Heather Hardy (L) (Dave Mandel/Sherdog)

Bellator NYC: Far From Perfect, But a Step in the Right Direction

Bellator MMA doesn’t have Conor McGregor. The UFC lightweight champion has a pull that the fighters on Bellator’s roster may lack, but still the Bellator promotion still found a couple of legends of the sport and put together its second pay-per-view, dubbed “Bellator NYC.”

The promotion opted to split the event into two cards. Bellator 180 ran as its own separate card despite being a part of the same Bellator NYC event. The televised portion of Bellator 180, headlined by light heavyweights Phil Davis and Ryan Bader pulled an average of 901,000 viewers. That is even after their first fight was everything but exciting, and there was no reason to expect anything different in the second go-around.

The UFC held its own event on Sunday with a Fight Night card headlined by a lightweight battle between Kevin Lee and Michael Chiesa. That card averaged 819,000 viewers. Based purely off averages and none of the more in-depth statistics like demographics and peak views, Bellator kept up with the UFC’s average for televised prelims. This is an upward pointing arrow for a promotion trying to stake a bigger claim in the market. All it does is help to encourage the promotion to keep at what it’s doing. Bellator has been trending in the right direction the past couple of years, and this only proves it.


The pay-per-view numbers aren’t as big a deal. Bellator’s first pay-per-view did anything but stellar numbers in buys. Bellator NYC seems to be heading a fairly different direction in that department, and overall, statistically speaking, the event can be considered a success. With solid numbers, the promotion will most likely head in the direction of another tent-pole event this year similar to what it has done the past couple years.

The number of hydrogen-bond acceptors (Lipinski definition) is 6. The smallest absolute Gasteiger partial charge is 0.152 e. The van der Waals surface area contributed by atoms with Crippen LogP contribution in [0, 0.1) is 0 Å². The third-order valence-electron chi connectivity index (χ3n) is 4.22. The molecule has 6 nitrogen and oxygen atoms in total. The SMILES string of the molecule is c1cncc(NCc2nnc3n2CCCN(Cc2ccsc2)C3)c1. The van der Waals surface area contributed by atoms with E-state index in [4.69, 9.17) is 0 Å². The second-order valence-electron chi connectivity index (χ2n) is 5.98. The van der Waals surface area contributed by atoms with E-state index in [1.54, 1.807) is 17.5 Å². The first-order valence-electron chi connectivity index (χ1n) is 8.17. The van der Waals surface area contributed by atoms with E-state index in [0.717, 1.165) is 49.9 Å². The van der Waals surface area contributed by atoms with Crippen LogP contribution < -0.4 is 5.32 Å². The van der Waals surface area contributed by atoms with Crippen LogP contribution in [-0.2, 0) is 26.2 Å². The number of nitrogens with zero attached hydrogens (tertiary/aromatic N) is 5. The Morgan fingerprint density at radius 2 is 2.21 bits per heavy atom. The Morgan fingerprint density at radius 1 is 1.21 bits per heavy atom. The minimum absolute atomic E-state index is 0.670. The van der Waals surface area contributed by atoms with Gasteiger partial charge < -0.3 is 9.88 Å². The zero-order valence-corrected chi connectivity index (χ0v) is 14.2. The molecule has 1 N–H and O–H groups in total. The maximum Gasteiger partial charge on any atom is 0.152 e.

However, what happened in terms of outcomes of the fights can be considered a disaster. Fedor Emelianenko was brought over as one of the big names to add to a relatively thin heavyweight division. He lost. Emelianenko came close to achieving victory in a rare double-knockdown scenario against Matt Mitrione, but Mitrione was quicker to recover. It’s tough to gauge just where the promotion brings Emelianenko from here. The Russian relies more and more on the knockout power of his punches. If Roy Nelson beats Javy Ayala in his Bellator debut, then Nelson could be a good, game opponent for Emelianenko.

Mitrione, on the other hand, should be given a title shot, or even the title. Bellator hasn’t even really made a heavyweight belt available to any of its crop of fighters within the division. The promotion has signed a few names, but there’s still a holding pattern to crown a heavyweight champion.

If this event shows anything, it’s that Bellator needs to stop dragging its feet with this division and either crown a champion or figure out what to do going forward. There are only so many heavyweights to sign who can compete for the title. Bellator has the best list it’s going to find. Pick two, put the belt on the line, and see who comes out the champion.

The promotion also has lost Michael Chandler as champion for the time being, but rest assured, there will be a rematch between Chandler and Brent Primus. The fight came to a premature end due to an injury sustained by Chandler. Chandler, a company man, will most definitely get another crack at the gold. He was in control of the fight, despite being hobbled by a tweaked ankle. Chandler will likely come out on top in a rematch, too.